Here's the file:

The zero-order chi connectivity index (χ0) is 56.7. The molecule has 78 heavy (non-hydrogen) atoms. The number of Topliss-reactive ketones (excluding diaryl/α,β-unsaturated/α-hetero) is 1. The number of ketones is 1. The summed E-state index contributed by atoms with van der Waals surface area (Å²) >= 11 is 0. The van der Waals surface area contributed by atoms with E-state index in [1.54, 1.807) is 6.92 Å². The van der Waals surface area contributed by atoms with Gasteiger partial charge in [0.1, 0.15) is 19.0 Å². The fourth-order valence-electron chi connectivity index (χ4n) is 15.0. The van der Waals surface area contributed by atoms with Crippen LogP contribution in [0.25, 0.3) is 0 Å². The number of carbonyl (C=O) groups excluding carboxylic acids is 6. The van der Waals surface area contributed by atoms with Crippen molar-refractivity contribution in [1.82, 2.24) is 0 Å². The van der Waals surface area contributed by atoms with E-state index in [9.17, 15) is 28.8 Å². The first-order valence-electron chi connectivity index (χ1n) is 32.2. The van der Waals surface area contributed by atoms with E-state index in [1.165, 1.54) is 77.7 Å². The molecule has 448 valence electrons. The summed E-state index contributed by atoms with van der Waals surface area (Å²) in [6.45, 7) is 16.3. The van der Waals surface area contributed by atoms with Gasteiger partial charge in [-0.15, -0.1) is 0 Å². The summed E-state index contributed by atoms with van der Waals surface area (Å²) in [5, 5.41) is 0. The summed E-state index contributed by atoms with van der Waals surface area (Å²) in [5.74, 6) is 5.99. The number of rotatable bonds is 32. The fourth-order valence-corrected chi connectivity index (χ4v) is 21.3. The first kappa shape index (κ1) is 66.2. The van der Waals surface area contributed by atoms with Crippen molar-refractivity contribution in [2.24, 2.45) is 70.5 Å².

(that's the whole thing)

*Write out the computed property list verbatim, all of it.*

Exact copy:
The zero-order chi connectivity index (χ0) is 56.7. The molecule has 78 heavy (non-hydrogen) atoms. The number of Topliss-reactive ketones (excluding diaryl/α,β-unsaturated/α-hetero) is 1. The number of ketones is 1. The summed E-state index contributed by atoms with van der Waals surface area (Å²) >= 11 is 0. The van der Waals surface area contributed by atoms with E-state index in [1.54, 1.807) is 6.92 Å². The van der Waals surface area contributed by atoms with Gasteiger partial charge in [0.1, 0.15) is 19.0 Å². The fourth-order valence-electron chi connectivity index (χ4n) is 15.0. The van der Waals surface area contributed by atoms with Crippen LogP contribution in [0.25, 0.3) is 0 Å². The number of carbonyl (C=O) groups excluding carboxylic acids is 6. The van der Waals surface area contributed by atoms with Crippen molar-refractivity contribution in [1.82, 2.24) is 0 Å². The van der Waals surface area contributed by atoms with E-state index in [9.17, 15) is 28.8 Å². The first-order valence-electron chi connectivity index (χ1n) is 32.2. The van der Waals surface area contributed by atoms with E-state index in [1.165, 1.54) is 77.7 Å². The molecule has 448 valence electrons. The summed E-state index contributed by atoms with van der Waals surface area (Å²) in [6.45, 7) is 16.3. The van der Waals surface area contributed by atoms with Gasteiger partial charge in [-0.15, -0.1) is 0 Å². The summed E-state index contributed by atoms with van der Waals surface area (Å²) in [5, 5.41) is 0. The summed E-state index contributed by atoms with van der Waals surface area (Å²) in [5.74, 6) is 5.99. The number of rotatable bonds is 32. The fourth-order valence-corrected chi connectivity index (χ4v) is 21.3. The first kappa shape index (κ1) is 66.2. The van der Waals surface area contributed by atoms with Crippen molar-refractivity contribution in [2.24, 2.45) is 70.5 Å².